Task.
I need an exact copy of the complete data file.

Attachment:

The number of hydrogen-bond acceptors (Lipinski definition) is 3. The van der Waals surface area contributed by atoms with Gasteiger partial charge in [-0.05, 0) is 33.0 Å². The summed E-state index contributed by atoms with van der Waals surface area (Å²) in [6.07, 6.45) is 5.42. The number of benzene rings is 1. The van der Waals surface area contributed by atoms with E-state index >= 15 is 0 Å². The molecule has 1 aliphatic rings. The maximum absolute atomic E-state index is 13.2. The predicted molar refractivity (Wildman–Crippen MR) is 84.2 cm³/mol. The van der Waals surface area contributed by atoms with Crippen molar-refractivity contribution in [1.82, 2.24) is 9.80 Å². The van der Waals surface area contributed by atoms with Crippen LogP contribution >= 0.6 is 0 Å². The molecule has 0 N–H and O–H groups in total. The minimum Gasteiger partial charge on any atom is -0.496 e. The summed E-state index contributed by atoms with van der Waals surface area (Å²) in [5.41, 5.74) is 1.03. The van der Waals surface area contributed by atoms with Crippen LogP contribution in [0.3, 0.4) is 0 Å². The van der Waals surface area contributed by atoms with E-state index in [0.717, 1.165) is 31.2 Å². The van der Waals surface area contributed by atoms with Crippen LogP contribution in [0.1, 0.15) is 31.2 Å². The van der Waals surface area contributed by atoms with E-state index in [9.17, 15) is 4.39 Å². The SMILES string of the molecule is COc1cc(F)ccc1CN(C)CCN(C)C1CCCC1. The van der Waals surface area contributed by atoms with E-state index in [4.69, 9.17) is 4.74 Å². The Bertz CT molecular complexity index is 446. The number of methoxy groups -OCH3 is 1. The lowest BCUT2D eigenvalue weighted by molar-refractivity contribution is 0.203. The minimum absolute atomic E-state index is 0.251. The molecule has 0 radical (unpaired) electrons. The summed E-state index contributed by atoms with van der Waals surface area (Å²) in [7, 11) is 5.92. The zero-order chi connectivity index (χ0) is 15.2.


The number of hydrogen-bond acceptors (Lipinski definition) is 3. The van der Waals surface area contributed by atoms with Gasteiger partial charge in [-0.05, 0) is 33.0 Å². The summed E-state index contributed by atoms with van der Waals surface area (Å²) in [6.07, 6.45) is 5.42. The number of benzene rings is 1. The van der Waals surface area contributed by atoms with E-state index >= 15 is 0 Å². The molecule has 1 aliphatic rings. The maximum absolute atomic E-state index is 13.2. The predicted molar refractivity (Wildman–Crippen MR) is 84.2 cm³/mol. The van der Waals surface area contributed by atoms with Crippen molar-refractivity contribution in [1.82, 2.24) is 9.80 Å². The van der Waals surface area contributed by atoms with Crippen LogP contribution >= 0.6 is 0 Å². The molecule has 0 N–H and O–H groups in total. The minimum Gasteiger partial charge on any atom is -0.496 e. The summed E-state index contributed by atoms with van der Waals surface area (Å²) in [5.41, 5.74) is 1.03. The van der Waals surface area contributed by atoms with Crippen LogP contribution in [0.3, 0.4) is 0 Å². The van der Waals surface area contributed by atoms with E-state index in [0.717, 1.165) is 31.2 Å². The van der Waals surface area contributed by atoms with Crippen LogP contribution in [0.1, 0.15) is 31.2 Å². The van der Waals surface area contributed by atoms with E-state index in [9.17, 15) is 4.39 Å². The SMILES string of the molecule is COc1cc(F)ccc1CN(C)CCN(C)C1CCCC1. The van der Waals surface area contributed by atoms with E-state index in [4.69, 9.17) is 4.74 Å². The Bertz CT molecular complexity index is 446. The number of methoxy groups -OCH3 is 1. The lowest BCUT2D eigenvalue weighted by molar-refractivity contribution is 0.203. The minimum absolute atomic E-state index is 0.251. The molecule has 0 radical (unpaired) electrons. The summed E-state index contributed by atoms with van der Waals surface area (Å²) in [7, 11) is 5.92. The zero-order chi connectivity index (χ0) is 15.2.